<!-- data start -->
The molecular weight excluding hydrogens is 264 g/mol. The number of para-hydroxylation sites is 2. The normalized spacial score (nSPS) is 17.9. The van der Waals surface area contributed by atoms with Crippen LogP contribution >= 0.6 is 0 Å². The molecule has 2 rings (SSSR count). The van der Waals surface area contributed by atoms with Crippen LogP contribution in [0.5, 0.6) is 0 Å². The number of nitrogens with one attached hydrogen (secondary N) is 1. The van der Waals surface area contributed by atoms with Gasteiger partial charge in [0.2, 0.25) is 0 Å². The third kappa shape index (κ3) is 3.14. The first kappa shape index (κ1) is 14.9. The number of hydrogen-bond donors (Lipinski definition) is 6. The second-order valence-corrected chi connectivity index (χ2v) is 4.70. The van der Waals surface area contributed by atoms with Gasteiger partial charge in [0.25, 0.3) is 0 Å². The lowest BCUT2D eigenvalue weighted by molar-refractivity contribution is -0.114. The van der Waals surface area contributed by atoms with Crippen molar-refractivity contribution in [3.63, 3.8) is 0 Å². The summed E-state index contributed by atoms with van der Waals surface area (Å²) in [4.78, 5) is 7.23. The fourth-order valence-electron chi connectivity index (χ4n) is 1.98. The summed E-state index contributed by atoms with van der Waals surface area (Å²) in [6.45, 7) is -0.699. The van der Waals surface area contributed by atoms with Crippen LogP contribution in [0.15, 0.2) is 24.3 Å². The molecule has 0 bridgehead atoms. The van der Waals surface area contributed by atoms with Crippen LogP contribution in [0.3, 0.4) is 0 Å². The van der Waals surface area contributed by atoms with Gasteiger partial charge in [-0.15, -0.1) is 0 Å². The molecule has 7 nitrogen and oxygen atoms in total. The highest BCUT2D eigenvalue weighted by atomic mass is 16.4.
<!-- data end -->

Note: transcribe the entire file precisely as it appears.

The molecular weight excluding hydrogens is 264 g/mol. The number of para-hydroxylation sites is 2. The normalized spacial score (nSPS) is 17.9. The van der Waals surface area contributed by atoms with Crippen LogP contribution >= 0.6 is 0 Å². The molecule has 2 rings (SSSR count). The van der Waals surface area contributed by atoms with Crippen LogP contribution in [0.5, 0.6) is 0 Å². The number of nitrogens with one attached hydrogen (secondary N) is 1. The van der Waals surface area contributed by atoms with Gasteiger partial charge in [0.2, 0.25) is 0 Å². The third kappa shape index (κ3) is 3.14. The first kappa shape index (κ1) is 14.9. The number of hydrogen-bond donors (Lipinski definition) is 6. The second-order valence-corrected chi connectivity index (χ2v) is 4.70. The van der Waals surface area contributed by atoms with Gasteiger partial charge in [0.25, 0.3) is 0 Å². The lowest BCUT2D eigenvalue weighted by molar-refractivity contribution is -0.114. The van der Waals surface area contributed by atoms with Crippen molar-refractivity contribution in [3.63, 3.8) is 0 Å². The summed E-state index contributed by atoms with van der Waals surface area (Å²) in [4.78, 5) is 7.23. The fourth-order valence-electron chi connectivity index (χ4n) is 1.98. The summed E-state index contributed by atoms with van der Waals surface area (Å²) in [6.45, 7) is -0.699. The van der Waals surface area contributed by atoms with Crippen LogP contribution in [0.15, 0.2) is 24.3 Å². The molecule has 0 bridgehead atoms. The van der Waals surface area contributed by atoms with Crippen LogP contribution in [0.3, 0.4) is 0 Å². The van der Waals surface area contributed by atoms with Gasteiger partial charge in [-0.15, -0.1) is 0 Å². The molecule has 7 nitrogen and oxygen atoms in total. The highest BCUT2D eigenvalue weighted by atomic mass is 16.4.